My post-vacation reading wrap up | Nov. 26

Hello lovely bookworms! I unintentionally went a bit radio silent for Thanksgiving, so it’s time for quite a bit of a catch up!

Right after my last WWW post, I went into a mini-reading slump after finishing In The Woods. I don’t fault that book in particular, but looking at all the books I had out from the library just ramped up my anxiety and I wanted to literally do nothing. After a quick detour through two seasons of the Great British Baking Show, I found my groove again! Phew.

For a Nonfiction November status report, I’ve read 11 nonfiction books so far this month and am currently reading two others. I’m shooting for 15 so unless the worst happens, I should be able to make that goal by the end of the month.

I’m also “participating” in Tome Topple, aka I read a lot of long books during my vacation so I’m counting them. I’ve started and completed 4 so far, which completes 3 of the 4 challenges, but I’m not sure if my next reads will be tomes or not. I’ll wrap up my tomes at the end of the readathon.

As far as currently reading, I’m listening to Hunger by Roxane Gay (nearly done), reading The Terrible, a memoir, by Yrsa Daley-Ward on the train to and from work, and listening to The Expanse novellas as my buddy reads.

And so without further ado, into the mini-reviews of the books I’ve finished since the 14th.

In the Woods (★★★★☆)

I read this for my IRL book club and did so hesitantly. I hadn’t read any other detective novels besides the Cormoran Strike series, even though I love the genre in TV shows. The beginning of this started out perfectly. The writing and setup was so atmospheric and I immediately fell for the characters. That continued through most of the book until it came to the climax of the character development and the conclusion to the case. I feel like it was a case of “of course that would happen, gah why did you have them do that?” Despite the unsatisfactory ending, I’ll eagerly pick up the rest of Tana French’s books now.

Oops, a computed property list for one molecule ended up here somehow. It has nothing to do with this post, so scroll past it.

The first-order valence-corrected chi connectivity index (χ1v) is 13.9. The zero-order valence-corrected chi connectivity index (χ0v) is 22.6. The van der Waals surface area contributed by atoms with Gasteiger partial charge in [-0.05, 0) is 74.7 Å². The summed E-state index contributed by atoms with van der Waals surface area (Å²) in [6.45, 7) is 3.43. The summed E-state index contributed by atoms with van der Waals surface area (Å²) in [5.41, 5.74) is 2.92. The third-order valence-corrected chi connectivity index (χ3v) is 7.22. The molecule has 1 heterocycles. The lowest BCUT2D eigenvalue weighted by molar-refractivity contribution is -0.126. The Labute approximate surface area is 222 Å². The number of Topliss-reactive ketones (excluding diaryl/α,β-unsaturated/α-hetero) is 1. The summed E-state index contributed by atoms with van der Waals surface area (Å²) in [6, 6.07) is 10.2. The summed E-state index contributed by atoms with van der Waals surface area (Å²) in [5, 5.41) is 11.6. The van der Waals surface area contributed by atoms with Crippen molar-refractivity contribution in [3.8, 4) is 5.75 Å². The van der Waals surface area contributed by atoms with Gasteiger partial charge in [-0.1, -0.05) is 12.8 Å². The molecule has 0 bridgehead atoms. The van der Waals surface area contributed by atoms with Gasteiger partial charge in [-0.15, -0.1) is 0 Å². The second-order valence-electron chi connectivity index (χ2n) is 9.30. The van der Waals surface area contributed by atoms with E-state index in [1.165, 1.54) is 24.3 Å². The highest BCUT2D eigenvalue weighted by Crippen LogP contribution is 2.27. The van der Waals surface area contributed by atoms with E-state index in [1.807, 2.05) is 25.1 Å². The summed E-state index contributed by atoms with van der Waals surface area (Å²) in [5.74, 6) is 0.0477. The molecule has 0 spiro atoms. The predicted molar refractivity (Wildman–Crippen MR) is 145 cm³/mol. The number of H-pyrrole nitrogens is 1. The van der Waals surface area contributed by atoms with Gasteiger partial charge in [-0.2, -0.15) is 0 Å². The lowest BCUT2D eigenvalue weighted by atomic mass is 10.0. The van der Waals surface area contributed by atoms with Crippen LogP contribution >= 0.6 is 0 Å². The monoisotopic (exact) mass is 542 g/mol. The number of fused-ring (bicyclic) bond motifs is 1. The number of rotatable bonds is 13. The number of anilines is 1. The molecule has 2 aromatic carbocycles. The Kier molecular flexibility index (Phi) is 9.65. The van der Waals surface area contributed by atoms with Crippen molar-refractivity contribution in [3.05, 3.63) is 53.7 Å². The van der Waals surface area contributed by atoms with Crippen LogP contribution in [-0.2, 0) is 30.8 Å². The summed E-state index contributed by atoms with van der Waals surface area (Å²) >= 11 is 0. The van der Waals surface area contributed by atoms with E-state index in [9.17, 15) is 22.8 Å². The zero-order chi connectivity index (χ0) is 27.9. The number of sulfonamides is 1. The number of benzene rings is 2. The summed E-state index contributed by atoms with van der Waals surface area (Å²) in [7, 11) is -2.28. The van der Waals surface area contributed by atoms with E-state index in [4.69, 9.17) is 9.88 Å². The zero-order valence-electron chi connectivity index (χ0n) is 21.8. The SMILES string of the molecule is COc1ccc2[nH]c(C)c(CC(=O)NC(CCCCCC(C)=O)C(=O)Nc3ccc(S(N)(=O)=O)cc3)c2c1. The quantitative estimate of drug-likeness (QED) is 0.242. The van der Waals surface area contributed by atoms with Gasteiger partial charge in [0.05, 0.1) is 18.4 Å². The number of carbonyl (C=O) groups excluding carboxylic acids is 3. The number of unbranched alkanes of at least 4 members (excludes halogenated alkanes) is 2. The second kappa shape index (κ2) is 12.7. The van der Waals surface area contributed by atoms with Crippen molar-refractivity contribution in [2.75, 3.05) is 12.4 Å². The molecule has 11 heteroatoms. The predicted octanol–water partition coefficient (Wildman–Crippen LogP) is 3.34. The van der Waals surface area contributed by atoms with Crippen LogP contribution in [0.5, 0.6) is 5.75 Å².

Just Mercy (★★★★★)

This book was not at all what I was expecting and it was better for it. I knew this book was about the racial injustices in the criminal justice system, particularly the death penalty, but I thought it would be a broad take. Rather than spouting history with a few case studies, this book is deeply personal. It follows Bryan Stevenson as a young lawyer trying to get men off death row. Some of the cases are lost, some take years, and all take a toll. This memoir-like structure brought the human element this book desperately needed and it was a wonderful while maddening read.

The Expanse Books 4-7 (Cibola Burn, Nemesis Games, Babylon’s Ashes, Persepolis Rising)

Rather than go through these one by one and risk spoilers, I’ll talk more broadly about the second half of this series. Much like I’ve said in earlier reviews, I think these books work best when the crew is the center. Nemesis Games in particular separated the crew from each other yet made them all have their own POV, which I think was expertly done. But these later books also managed to have some really interesting ways of weaving in the side characters that made it not as much of a drag to hear from their POVs. The last book is noteworthy for the massive time jump between 6-7. Thirty years is a daunting time span to make up for in terms of story development. While I was lacking/really curious how things went down in that time, I think the time makes sense and look forward to more reveals in the last two books.